Priority Research Papers:

Panaxynol, a bioactive component of American ginseng, targets macrophages and suppresses colitis in mice

Anusha Chaparala, Deepak Poudyal, Hossam Tashkandi, Erin E. Witalison, Alexander A. Chumanevich, Jenna L. Hofseth, Ivy Nguyen, Olivia Hardy, Douglas L. Pittman, Michael D. Wyatt, Anthony Windust, Elizabeth A. Murphy, Mitzi Nagarkatti, Prakash Nagarkatti and Lorne J. Hofseth _

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Oncotarget. 2020; 11:2026-2036. https://doi.org/10.18632/oncotarget.27592

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Anusha Chaparala1, Deepak Poudyal2, Hossam Tashkandi1, Erin E. Witalison3, Alexander A. Chumanevich1, Jenna L. Hofseth1, Ivy Nguyen1, Olivia Hardy1, Douglas L. Pittman1, Michael D. Wyatt1, Anthony Windust4, Elizabeth A. Murphy5, Mitzi Nagarkatti5, Prakash Nagarkatti5 and Lorne J. Hofseth1

1 Department of Drug Discovery and Biomedical Sciences, College of Pharmacy, University of South Carolina, Columbia, SC, USA

2 Laboratory of Human Retrovirology and Immunoinformatics, Leidos Biomedical Research Inc., Frederick National Laboratory for Cancer Research, Frederick, MD, USA

3 Department of Biological and Biomedical Sciences, Julius L. Chambers Biomedical/Biotechnology Research Institute, North Carolina Central University, Kannapolis, NC, USA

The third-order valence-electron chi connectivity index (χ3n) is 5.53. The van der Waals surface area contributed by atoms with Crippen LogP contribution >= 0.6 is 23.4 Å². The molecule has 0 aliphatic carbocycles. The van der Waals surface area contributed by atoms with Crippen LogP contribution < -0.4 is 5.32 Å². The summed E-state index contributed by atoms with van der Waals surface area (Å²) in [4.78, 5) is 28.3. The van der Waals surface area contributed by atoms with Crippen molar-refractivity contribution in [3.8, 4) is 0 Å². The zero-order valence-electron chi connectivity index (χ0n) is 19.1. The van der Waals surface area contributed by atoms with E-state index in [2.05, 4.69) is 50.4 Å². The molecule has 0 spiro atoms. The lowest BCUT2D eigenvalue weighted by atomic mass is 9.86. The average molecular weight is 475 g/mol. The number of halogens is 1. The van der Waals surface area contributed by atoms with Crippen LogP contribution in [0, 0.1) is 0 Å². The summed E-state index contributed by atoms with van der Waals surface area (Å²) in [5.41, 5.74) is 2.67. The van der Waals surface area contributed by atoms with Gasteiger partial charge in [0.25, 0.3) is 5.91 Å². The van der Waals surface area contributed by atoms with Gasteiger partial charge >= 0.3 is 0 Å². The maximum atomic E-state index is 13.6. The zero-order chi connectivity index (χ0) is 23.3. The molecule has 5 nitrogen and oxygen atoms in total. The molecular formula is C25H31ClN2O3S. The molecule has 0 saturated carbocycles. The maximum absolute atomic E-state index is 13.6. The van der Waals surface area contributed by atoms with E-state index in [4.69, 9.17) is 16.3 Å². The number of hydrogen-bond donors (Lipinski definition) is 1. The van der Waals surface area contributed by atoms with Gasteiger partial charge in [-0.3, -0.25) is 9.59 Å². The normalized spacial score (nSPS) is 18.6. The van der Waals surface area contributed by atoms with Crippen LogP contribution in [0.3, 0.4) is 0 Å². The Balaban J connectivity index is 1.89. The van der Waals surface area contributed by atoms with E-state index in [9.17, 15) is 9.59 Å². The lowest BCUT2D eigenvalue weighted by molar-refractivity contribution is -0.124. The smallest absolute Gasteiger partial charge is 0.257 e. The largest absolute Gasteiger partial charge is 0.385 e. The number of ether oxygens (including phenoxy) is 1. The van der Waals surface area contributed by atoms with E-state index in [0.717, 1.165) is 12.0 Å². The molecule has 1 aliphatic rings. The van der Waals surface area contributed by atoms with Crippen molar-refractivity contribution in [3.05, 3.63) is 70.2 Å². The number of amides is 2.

4 Measurement Science and Standards, National Research Council, Ottawa, ON, Canada

5 Department of Pathology, Microbiology, and Immunology, School of Medicine, University of South Carolina, Columbia, SC, USA

Correspondence to:

Lorne J. Hofseth,email: [email protected]

Keywords: inflammatory bowel diseases; ulcerative colitis; American ginseng; panaxynol; macrophages

Received: January 19, 2020     Accepted: April 03, 2020     Published: June 02, 2020


Ulcerative colitis has a significant impact on the quality of life for the patients, and can substantially increase the risk of colon cancer in patients suffering long-term. Conventional treatments provide only modest relief paired with a high risk of side effects, while complementary and alternative medicines can offer safe and effective options. Over the past decade, we have shown that both American ginseng and its hexane fraction (HAG) have anti-oxidant and anti-inflammatory properties that can suppress mouse colitis and prevent colitis-associated colon cancer. With the goal of isolating a single active compound, we further fractionated HAG, and found the most abundant molecule in this fraction was the polyacetylene, panaxynol (PA). After isolating and characterizing PA, we tested the efficacy of PA in the treatment and prevention of colitis in mice and studied the mechanism of action. We demonstrate here that PA effectively treats colitis in a Dextran Sulfate Sodium mouse model by targeting macrophages for DNA damage and apoptosis. This study provides additional mechanistic evidence that American ginseng can be used for conventional treatment of colitis and other diseases associated with macrophage dysfunction.

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